Of course, this issue would not exist if the use of concrete was allowed. This brings up a question: could the use of the diesel-powered track-hoe be swapped for some key areas where it's hard to beat concrete? [remember, the Romans used grout that still is holding structures today] Just thought I'd add a little fodder to the forum.
 
Tim Skufca
Posts: 45
17
  • Likes 1
  • Mark post as helpful
  • send pies
  • Quote
  • Report post to moderator
Jesse Biggs wrote:Here's a boat load of images we've been working with:


Jesse:
Your mastery of the Sketch-up program is impressive. These images are very helpful. There are a few details I'd change, though. I don't believe the double posts at the floor-level change is necessary. I know you followed Oehler's detail for the bottom purlin over the four lower posts of the 10x30 area, but if that purlin matched the others up hill from there, then the two perpendicular purlins that top the walls of the gable could share the same post for support, rather than adding another post. Doing this solves an issue I see in your sketches that has a gap at these two corners. What helps this is to put the ridge of the gable support higher up the slope (on the second purlin upslope). This also gives a steeper slope for the gable which would match the 36" in 10' (3.6"/12") slope of the other part of the building.

One last detail, the 5 foot overhang is important for protection and a knee brace is needed to accomplish this length. The ridge beam will also require a knee post, which couldn't be possible in your sketch. That is why I lowered the beam across this gable so that it could accept a knee brace.


 
paul wheaton
steward
Pie
Posts: 19221
Location: missoula, montana (zone 4)
bee chicken hugelkultur trees wofati woodworking
  • Mark post as helpful
  • send pies
  • Quote
  • Report post to moderator
I have a really crappy computer right now, and I am gonna return this one and get a different one. If my computer were in better condition I might try to install sketchup and have a go. But, as is, if Jesse is okay with it, I would like to see the sketchup of what is in my head. I am thinking that the slope to the ground would be shorter, the retaining wall would be smaller, and the wood in the retaining wall would be less/smaller - thus easier.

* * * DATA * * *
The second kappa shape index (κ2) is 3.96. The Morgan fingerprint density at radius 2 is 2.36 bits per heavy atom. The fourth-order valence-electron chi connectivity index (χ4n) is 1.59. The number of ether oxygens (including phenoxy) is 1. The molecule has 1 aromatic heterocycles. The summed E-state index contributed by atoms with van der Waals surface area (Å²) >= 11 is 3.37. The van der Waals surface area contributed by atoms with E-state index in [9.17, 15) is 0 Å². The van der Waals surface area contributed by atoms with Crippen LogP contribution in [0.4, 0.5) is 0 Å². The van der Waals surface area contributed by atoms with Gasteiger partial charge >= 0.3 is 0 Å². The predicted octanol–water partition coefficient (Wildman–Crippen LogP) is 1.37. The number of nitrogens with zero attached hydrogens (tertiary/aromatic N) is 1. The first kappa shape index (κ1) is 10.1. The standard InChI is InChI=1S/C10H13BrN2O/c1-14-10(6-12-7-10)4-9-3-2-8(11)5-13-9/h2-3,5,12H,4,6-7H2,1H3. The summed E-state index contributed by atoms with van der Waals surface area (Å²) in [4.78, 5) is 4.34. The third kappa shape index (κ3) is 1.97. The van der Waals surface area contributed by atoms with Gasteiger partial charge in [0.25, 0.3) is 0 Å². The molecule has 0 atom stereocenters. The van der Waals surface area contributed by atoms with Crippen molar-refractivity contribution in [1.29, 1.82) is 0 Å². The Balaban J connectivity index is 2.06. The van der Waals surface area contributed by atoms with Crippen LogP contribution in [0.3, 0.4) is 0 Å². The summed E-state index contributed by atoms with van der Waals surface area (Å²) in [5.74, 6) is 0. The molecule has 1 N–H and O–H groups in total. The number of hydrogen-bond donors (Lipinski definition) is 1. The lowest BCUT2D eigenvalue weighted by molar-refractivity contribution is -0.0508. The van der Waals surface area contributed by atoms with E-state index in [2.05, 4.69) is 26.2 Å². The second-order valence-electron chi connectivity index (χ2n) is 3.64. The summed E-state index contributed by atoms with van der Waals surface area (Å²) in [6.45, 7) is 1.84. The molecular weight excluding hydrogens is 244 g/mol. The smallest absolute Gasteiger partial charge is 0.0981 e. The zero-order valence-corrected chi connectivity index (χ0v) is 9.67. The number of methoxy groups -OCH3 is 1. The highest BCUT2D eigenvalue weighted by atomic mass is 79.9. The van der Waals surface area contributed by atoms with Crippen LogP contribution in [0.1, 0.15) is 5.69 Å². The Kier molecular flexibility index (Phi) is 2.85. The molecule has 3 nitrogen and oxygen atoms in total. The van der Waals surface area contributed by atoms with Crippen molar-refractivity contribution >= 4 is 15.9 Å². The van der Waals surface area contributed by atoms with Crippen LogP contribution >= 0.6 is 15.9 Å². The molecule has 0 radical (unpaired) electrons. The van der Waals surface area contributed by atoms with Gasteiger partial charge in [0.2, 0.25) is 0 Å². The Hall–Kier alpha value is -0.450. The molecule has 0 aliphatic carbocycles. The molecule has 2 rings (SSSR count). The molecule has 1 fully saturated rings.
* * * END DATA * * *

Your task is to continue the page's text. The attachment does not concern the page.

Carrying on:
As for cement: I have a lot of goals for this structure. Including using as much material as possible from the local trees. If we can do it with wood from the land instead of cement, I am very much in favor of that.

 
Tim Skufca
Posts: 45
17
  • Mark post as helpful
  • send pies
  • Quote
  • Report post to moderator
paul wheaton wrote: I am thinking that the slope to the ground would be shorter, the retaining wall would be smaller, and the wood in the retaining wall would be less/smaller - thus easier.


I agree, if this wing-wall were shorter, then less fill would be needed to be hauled in. However, the Sketch-up drawings do not reflect the actual site. There is hardly a slope which will require a lot of fill to cover the structure. Jesse's drawings, on the other hand, represent a site with a considerable slope, thus a need for longer wing-walls.

I would propose, if Sketch-up has the ability, to place the 0.7 WOFATI in real conditions and determine how much fill is going to be needed. This would be a good figure to give to Big Tim to determine where this material will come from.
 
Adrien Lapointe
steward
Pie
Posts: 3181
Location: Kingston, Canada (USDA zone 5a)
141
chicken dog food preservation forest garden fungi tiny house toxin-ectomy trees woodworking
  • Mark post as helpful
  • send pies
  • Quote
  • Report post to moderator
I believe it is possible to use actual topo data in sketchup.
 
paul wheaton
steward
Pie
Posts: 19221
Location: missoula, montana (zone 4)
bee chicken hugelkultur trees wofati woodworking
  • Mark post as helpful
  • send pies
  • Quote
  • Report post to moderator
I would like Jesse to focus on "standard wofati on a normal-ish slope". Once that is excellent and shiny we can talk about possibly modifying it to fit this particular circumstance. For the retaining wall at the downhill slope I think it won't make much difference because that will all be dirt that we have moved into position.

 
Jesse Biggs
volunteer
Posts: 213
Location: 40N 112W On the Edge Between the High Steppe and High Desert
46
forest garden greening the desert hugelkultur solar tiny house wofati woodworking
  • Likes 1
  • Mark post as helpful
  • send pies
  • Quote
  • Report post to moderator
Tim S., I'll work on the changes. I have a concern with having the 4 purlins you mentioned sharing the same post. My concern is that the joint could get too complicated and thus become complicated to construct. It looks to me like the uphill/downhill purlins all go onto the posts first, then the beams are set in place. In this scenario, the joint where the shed meets the gable will have purlins coming together at 2 different angles, an then a beam will be secured over top of them. I don't have much framing experience, but wouldn't that mean 2 fasteners into the supporting post, and how then would the beam above be safely fastened to this compound joint? Maybe there is a simple way of fastening this all together, but it's outside of my knowledge set, thus my attempts to do something different.